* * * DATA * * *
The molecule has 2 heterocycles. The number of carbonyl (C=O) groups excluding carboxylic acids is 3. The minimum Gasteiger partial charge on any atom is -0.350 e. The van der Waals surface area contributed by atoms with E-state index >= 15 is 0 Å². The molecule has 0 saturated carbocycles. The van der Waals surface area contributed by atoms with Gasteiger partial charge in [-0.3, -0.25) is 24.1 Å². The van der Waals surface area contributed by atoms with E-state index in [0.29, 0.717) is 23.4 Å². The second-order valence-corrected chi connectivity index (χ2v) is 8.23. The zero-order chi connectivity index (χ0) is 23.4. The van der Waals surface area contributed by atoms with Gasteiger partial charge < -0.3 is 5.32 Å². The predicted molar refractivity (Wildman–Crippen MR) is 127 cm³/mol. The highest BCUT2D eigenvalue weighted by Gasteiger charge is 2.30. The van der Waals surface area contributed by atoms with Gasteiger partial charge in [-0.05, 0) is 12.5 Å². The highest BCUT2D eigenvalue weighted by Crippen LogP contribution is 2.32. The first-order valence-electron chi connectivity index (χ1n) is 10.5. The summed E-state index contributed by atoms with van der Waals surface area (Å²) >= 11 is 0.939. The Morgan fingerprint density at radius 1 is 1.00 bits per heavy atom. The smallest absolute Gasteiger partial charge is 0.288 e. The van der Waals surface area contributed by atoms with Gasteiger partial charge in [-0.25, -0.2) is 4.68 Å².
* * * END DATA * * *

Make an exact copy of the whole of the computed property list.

The molecule has 2 heterocycles. The number of carbonyl (C=O) groups excluding carboxylic acids is 3. The minimum Gasteiger partial charge on any atom is -0.350 e. The van der Waals surface area contributed by atoms with E-state index >= 15 is 0 Å². The molecule has 0 saturated carbocycles. The van der Waals surface area contributed by atoms with Gasteiger partial charge in [-0.3, -0.25) is 24.1 Å². The van der Waals surface area contributed by atoms with E-state index in [0.29, 0.717) is 23.4 Å². The second-order valence-corrected chi connectivity index (χ2v) is 8.23. The zero-order chi connectivity index (χ0) is 23.4. The van der Waals surface area contributed by atoms with Gasteiger partial charge < -0.3 is 5.32 Å². The predicted molar refractivity (Wildman–Crippen MR) is 127 cm³/mol. The highest BCUT2D eigenvalue weighted by Gasteiger charge is 2.30. The van der Waals surface area contributed by atoms with Gasteiger partial charge in [-0.05, 0) is 12.5 Å². The highest BCUT2D eigenvalue weighted by Crippen LogP contribution is 2.32. The first-order valence-electron chi connectivity index (χ1n) is 10.5. The summed E-state index contributed by atoms with van der Waals surface area (Å²) >= 11 is 0.939. The Morgan fingerprint density at radius 1 is 1.00 bits per heavy atom. The smallest absolute Gasteiger partial charge is 0.288 e. The van der Waals surface area contributed by atoms with Gasteiger partial charge in [-0.25, -0.2) is 4.68 Å².